The Renault Centre has been described as the practices most playful structure. However, its development owes much to earlier, perhaps more reticent schemes for clients such as Reliance Controls and Fred Olsen, which delivered inexpensive, flexible buildings to tight schedules. The Centre was commissioned as the French car manufacturers main UK distribution facility. In addition to warehousing, it includes a showroom, training school, workshops, offices and a staff restaurant. The notion that good design pays has almost become a clich, but in this case it is quantifiable: on the strength of the design, supportive local planners increased their site development limit from 50 to 67 per cent, allowing a floor area of 25,000 square metres.
This is housed within a single enclosure supported by brightly coloured tubular masts and arched steel beams, forming a striking silhouette within its surrounding landscape.
The structural system that repeats itself to form this external outline is based around a 24 by 24 metre bay a much larger than usual planning module developed so as to maximise the planning flexibility of the internal spaces. This expansive horizontal span is combined with an internal clear height of 7.5 metres, allowing the Centre to accommodate a range of uses from industrial warehouse racking to its subdivision into office floors. Enveloped by a continuous PVC membrane roof, pierced by glass panels at each mast, the building is also stepped at one end, narrowing to a single, open bay that forms a porte-cochre alongside a double-height gallery.
Primarily a showroom - as signified by suspended car body shells - the gallery was used by Renault as a popular venue for arts and social events, encouraging wider community involvement in the building.
As much as its internal spaces, however, it is the buildings almost festive Renault-yellow skeleton that gives the Centre such an identifiable character. Significantly, this created such a memorable image that the building, alone among the companys facilities, did not need to carry the Renault logo. In fact it is so closely associated with the brand that for many years Renault used it as a backdrop in its advertising campaigns.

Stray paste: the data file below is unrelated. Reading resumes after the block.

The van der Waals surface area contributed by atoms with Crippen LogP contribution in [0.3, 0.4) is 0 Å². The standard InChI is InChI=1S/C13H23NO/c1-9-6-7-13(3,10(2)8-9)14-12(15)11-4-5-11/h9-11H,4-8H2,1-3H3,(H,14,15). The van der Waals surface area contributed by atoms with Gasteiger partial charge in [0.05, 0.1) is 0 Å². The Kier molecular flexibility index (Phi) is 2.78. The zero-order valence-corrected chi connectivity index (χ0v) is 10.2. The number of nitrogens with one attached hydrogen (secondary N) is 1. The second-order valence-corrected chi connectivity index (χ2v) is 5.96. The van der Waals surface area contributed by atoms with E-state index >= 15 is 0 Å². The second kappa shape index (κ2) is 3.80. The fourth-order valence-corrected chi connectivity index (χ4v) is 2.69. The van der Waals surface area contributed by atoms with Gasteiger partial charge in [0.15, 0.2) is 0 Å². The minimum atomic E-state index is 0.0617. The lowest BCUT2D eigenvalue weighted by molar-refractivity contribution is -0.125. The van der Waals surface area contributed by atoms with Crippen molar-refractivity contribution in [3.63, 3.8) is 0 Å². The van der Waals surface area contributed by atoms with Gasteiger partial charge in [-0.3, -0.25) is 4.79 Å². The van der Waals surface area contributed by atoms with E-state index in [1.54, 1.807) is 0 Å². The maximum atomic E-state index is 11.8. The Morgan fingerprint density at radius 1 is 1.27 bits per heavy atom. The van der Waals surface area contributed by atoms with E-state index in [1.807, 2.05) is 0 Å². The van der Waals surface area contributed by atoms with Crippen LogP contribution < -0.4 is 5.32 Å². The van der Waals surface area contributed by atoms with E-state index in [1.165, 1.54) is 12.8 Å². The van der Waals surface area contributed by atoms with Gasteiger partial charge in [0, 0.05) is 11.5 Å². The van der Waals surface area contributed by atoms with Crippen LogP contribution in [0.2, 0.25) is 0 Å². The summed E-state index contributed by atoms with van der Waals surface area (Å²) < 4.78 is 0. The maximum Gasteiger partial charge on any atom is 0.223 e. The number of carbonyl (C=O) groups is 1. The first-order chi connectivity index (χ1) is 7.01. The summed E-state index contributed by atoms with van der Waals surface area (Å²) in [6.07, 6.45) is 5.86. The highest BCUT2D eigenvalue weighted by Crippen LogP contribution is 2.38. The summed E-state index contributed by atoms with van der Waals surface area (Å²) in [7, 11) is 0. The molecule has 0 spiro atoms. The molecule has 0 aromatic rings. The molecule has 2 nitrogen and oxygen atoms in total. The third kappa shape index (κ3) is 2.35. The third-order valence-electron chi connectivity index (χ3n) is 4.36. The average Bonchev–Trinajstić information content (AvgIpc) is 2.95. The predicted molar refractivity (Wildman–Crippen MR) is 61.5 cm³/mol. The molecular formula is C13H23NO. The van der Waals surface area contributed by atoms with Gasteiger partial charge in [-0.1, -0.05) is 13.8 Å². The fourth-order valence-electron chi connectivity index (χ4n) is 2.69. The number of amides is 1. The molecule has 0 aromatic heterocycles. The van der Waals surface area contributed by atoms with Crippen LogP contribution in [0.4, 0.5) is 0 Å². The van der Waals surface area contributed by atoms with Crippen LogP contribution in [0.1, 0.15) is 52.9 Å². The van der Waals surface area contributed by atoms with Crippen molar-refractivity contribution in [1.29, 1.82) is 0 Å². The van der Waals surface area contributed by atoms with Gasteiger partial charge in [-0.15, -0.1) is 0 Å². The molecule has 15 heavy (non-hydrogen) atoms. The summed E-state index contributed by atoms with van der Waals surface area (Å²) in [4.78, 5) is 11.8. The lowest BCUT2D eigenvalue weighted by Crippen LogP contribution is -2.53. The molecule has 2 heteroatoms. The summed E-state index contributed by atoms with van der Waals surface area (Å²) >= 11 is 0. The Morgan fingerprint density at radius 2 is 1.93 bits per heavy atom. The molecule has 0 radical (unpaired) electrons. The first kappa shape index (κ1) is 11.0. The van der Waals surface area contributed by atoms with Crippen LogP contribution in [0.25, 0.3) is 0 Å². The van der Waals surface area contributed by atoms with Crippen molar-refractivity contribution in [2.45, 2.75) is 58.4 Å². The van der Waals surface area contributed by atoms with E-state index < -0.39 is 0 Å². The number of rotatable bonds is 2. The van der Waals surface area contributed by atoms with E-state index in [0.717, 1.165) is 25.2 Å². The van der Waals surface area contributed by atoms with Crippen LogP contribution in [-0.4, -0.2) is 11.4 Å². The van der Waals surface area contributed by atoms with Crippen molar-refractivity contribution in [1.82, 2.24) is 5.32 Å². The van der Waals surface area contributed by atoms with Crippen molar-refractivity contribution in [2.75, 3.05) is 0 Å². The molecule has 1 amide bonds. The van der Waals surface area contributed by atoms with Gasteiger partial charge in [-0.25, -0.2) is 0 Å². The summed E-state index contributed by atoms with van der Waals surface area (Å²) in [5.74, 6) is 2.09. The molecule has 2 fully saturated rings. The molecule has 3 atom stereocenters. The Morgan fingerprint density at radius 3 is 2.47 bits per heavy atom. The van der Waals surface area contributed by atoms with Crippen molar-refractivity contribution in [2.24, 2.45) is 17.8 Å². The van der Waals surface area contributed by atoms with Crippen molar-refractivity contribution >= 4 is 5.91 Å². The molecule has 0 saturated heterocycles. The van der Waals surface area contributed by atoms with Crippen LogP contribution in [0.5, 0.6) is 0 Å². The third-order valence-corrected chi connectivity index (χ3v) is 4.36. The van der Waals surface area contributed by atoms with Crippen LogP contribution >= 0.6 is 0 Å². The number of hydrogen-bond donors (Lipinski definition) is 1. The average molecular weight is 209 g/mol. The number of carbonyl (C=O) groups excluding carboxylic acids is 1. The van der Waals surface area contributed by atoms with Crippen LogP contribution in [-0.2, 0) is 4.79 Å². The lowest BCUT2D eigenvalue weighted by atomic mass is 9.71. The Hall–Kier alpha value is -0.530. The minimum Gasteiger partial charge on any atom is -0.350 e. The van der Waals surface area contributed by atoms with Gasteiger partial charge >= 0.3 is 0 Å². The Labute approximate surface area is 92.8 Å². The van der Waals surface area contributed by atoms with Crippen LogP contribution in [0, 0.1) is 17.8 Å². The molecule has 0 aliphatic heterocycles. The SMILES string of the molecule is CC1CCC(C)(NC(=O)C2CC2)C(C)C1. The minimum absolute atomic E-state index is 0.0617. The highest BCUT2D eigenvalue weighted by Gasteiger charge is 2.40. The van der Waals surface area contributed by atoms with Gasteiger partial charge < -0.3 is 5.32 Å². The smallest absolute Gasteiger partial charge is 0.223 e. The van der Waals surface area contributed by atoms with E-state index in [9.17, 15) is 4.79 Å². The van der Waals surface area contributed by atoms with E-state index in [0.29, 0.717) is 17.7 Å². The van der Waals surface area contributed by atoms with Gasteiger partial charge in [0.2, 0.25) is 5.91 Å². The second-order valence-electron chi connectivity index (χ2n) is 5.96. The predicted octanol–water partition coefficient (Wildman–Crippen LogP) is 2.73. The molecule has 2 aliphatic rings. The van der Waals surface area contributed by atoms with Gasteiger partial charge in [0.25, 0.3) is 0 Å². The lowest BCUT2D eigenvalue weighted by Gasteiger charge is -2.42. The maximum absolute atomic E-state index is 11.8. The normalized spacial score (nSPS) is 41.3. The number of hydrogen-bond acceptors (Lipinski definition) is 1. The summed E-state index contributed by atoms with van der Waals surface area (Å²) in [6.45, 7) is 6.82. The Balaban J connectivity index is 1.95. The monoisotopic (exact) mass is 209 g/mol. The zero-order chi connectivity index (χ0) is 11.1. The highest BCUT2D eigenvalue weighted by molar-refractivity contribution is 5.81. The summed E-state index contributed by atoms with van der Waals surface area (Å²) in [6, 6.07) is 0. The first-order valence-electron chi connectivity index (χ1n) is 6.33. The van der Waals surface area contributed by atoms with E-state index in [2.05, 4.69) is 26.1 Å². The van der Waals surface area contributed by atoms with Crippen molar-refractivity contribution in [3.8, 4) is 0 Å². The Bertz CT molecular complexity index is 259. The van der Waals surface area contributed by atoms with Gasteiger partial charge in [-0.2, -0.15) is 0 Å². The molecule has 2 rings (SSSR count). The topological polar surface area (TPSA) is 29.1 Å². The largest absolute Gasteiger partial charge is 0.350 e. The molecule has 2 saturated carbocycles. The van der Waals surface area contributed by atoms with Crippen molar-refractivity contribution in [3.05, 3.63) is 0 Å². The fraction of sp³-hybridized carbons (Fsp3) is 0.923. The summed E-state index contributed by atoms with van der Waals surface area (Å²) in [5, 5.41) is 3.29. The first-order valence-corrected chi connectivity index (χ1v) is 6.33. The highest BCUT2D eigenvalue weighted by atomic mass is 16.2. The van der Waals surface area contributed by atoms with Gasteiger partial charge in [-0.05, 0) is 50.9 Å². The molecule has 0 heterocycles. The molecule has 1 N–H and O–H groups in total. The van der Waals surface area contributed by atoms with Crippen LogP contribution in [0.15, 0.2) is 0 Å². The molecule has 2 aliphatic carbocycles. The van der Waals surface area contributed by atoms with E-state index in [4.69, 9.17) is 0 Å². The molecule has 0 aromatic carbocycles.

“The Renault project gave Foster Associates the opportunity to further refine the performance and utility of its long-span steel-frame design by introducing mast-supported trusses to create even larger unobstructed floor spaces. The result is a building that consists largely of its own elaborate roofing system, which itself is an interesting precursor to the spectacular roof later designed for the passenger terminal at Stansted Airport … Like the Renault building, Stansted is a ‘big shed’. But where Renault’s PVC roof was penetrated by steel columns and tension rods, Stansted’s 50,000 square metre PVC roof membrane is continuous.” Martin Pawley, Norman Foster; A Global Architecture, 1999
“If The Renault Centre is Foster’s first unequivocal work of structural expressionism, it also marks a high point in the technological shift, begun at Willis Faber and continued at the Sainsbury Centre, from using ready-made to custom-made components from the factory. Almost all of the major component systems at Renault were designed and manufactured for the job in hand. Despite being custom-made, the use of a small variety of repetitive units and low-cost tools helped keep total building costs down to the same as those for a standard industrial ‘shed’. Chris Abel, ‘from Hard to Soft Machines’, 1989
“How Renault and Foster came together is something about which both parties prefer to remain coyly inscrutable. But there is really very little mystery about it. Foster is now the corporate architect ‘de nos jours’. Any firm wishing to exhibit a keen design policy – which is precisely what Renault is attempting to do – will sooner or later be beating a path to his front door.”Alastair Best, The Architects’ Journal, 1 December 1982
“It is sleek shed, slick-tech interior architecture of the kind which Foster does so immaculately. It is the result of loving care and attention to the fine detail of everything form the selection of the vast falls of perforated louvers and screen in the canteen to the design and shaping of the structural members and their connections.”Sutherland Lyall, Building, 10 June 1983
“In the course of resolving the umbrella structure we explored a broad range of solutions, form gridshells and suspension structures to a conventional truss and rafters solution.” Norman Foster
“Ad hoc foster, Gothic Foster, playful, jolly Foster: these are not aspects of the architect we could have imagined before Renault.”Pater Davey, The Architectural Review, July 1983
Construction start: 1982
Area: 25 000 m²
Height: 10 m
Client: Renault UK Ltd
Structural Engineer: Ove Arup & Partners
Quantity Surveyor: Davis Belfield & Everest
M+E Engineer: Foster Associates
Landscape Architect: Technical Landscapes Ltd